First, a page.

Ginger (Zingiber officinale) Reduces Muscle Pain Caused by Eccentric Exercise – Source: The Journal of Pain, Apr 23, 2010

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Average 25% reduction in induced muscle inflammation/pain using daily ginger consumption.

[Note: concentric exercise is when a muscle contracts or shortens, and eccentric exercise involves lengthening it again – as in bicep curls or sit-ups.]

Ginger has been shown to exert anti-inflammatory effects in rodents, but its effect on human muscle pain is uncertain. Heat treatment of ginger has been suggested to enhance its hypoalgesic effects.

The purpose of this study was to examine the effects of 11 days of raw (study 1) and heat-treated (study 2) ginger supplementation on muscle pain.

Study 1 and 2 were identical double-blind, placebo controlled, randomized experiments with 34 and 40 volunteers, respectively.

Participants consumed 2 grams of either raw (study 1) or heated (study 2) ginger or placebo for 11 consecutive days. Participants performed 18 eccentric actions of the elbow flexors to induce pain and inflammation.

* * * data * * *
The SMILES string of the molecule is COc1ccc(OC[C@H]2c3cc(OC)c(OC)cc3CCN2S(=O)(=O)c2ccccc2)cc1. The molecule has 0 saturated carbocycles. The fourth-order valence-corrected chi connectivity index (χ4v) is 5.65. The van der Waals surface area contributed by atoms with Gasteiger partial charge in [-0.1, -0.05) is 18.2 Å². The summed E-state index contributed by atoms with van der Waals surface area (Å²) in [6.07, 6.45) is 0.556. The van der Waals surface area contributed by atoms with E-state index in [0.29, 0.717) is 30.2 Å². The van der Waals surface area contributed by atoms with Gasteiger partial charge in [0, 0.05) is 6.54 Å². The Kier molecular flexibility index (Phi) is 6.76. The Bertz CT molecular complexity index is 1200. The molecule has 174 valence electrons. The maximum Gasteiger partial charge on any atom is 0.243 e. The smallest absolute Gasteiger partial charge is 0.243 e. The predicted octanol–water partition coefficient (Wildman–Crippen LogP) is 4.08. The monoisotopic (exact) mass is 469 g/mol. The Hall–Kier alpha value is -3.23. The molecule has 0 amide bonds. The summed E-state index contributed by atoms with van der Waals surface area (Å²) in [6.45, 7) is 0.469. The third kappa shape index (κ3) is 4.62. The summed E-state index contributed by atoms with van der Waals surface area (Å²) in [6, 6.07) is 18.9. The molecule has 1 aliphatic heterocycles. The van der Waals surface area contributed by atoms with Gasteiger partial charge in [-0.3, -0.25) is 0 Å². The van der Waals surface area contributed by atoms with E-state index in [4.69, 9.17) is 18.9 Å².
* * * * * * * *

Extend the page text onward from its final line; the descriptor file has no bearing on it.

Pain intensity, perceived effort, plasma prostaglandin E(2), arm volume, range-of-motion and isometric strength were assessed prior to and for 3 days after exercise.

Results: Raw (25%, -.78 SD, P = .041) and heat-treated (23%, -.57 SD, P = .049) ginger resulted in similar pain reductions 24 hours after eccentric exercise compared to placebo.

Smaller effects were noted between both types of ginger and placebo on other measures.

Daily supplementation with ginger reduced muscle pain caused by eccentric exercise, and this effect was not enhanced by heat treating the ginger.

Perspective:
This study demonstrates that daily consumption of raw and heat-treated ginger resulted in moderate-to-large reductions in muscle pain following exercise-induced muscle injury. Our findings agree with those showing hypoalgesic effects of ginger in osteoarthritis patients and further demonstrate ginger’s effectiveness as a pain reliever.

Source: The Journal of Pain, Apr 23, 2010. PMID: 20418184, by Black CD, Herring MP, Hurley DJ, O’Connor PJ. Department of Kinesiology, Georgia College and State University, Milledgeville; Departments of Population Health and Large Animal Medicine, College of Veterinary Medicine, University of Georgia, Athens, Georgia. [Email: Chris.Black@gcsu.edu]

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